Even later development, while Tampella and Soltam still continued their joint development, was an SPH named M-72, this time with a proper, rotating turret. This was taken into service in neither Finland nor Israel, so it stayed as a Soltam prototype. The system was actually just a turret, which was able to be installed on many existing MBT chassis, and it was trialled in Israel on the Centurion chassis. It was originally supposed to use the 155 K 68/M-68, but the new M-71 with L/39 barrel was installed to it instead.
Any of these would have fit Finland much better, as the 122 K 60 was a weapon which really entered FDF service (although the SPH prototype didn't), and the two latter were prototype projects of a Finnish company which were also affliated to FDF. Also, as Soltam and Tampella were officially separated in 1974, those earlier developments would have been a lot more realistic than the 1980's Sholef (although its gun is based on the old Tampella design).
Regarding the fictional mortar carriers, there's a slight problem indeed, as the Finnish mortars were usually man-portable/towed. However the 81 KRH 71 is portrayed correctly (although the name is slightly stretched, and it's a 81 mm mortar rather than 82 mm - it couldn't have been TELA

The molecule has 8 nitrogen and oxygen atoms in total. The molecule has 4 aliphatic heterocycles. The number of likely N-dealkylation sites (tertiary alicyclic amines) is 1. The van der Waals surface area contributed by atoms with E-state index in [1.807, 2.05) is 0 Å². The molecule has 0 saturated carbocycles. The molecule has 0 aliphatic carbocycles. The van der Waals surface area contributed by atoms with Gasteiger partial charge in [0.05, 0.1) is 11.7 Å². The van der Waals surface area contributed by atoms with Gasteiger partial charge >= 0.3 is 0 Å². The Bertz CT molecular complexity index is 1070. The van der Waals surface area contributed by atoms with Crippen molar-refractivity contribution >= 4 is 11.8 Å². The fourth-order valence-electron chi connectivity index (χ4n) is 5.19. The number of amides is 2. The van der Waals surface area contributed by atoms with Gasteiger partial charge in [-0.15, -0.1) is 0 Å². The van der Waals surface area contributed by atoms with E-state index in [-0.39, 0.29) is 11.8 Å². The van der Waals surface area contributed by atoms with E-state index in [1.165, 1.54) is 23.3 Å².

KRH, as that means "tracked mortar", it'd have been better just KRH 71), as the mortars indeed are set up ready to fire while transported on truckbed. The current (since the 1980's) custom is to transport the whole mortar platoon on one SA-150, with all three mortars set ready to fire. They are fired from the truckbed if there's no time to set them up correctly on ground. I'm not exactly sure if the Terra is strong enough for this, but substituting the Terra for the SA-150 would have done the trick.
The 160 KRH 58-67 (Soltam M-66) isn't either portrayed really unrealistically, as again, Tampella and Soltam prototyped and trialled it together on M4 Sherman chassis - it was incorporated in Israeli service as the Makmat, but then again not into Finnish service, despite FDF taking part in the aforementioned trials in Israel. The ATS-59 chassis is a bit of a stretch AFAIK, but it was properly trialled on another platform. Eugen just took some liberty to introduce a chassis which was properly in FDF service for it.
The 120 TELAKRH 84 (MT-LB Podnos) was apparently introduced as Eugen said there wouldn't be articulated vehicles, and it just happens so that the only traditional tracked mortar carriers introduced in the 1980's (Sisu NA-122 with 120 KRH 85 and later 122 KRH 92) were Sisu tracked articulated mortar vehicles.
There would have been the AMOS prototype available also, as it was a joint project between Finland and Sweden (and later finished only by Finland when Sweden withdrew from it) - but Eugen decided that the 160 mm mortar was better suited.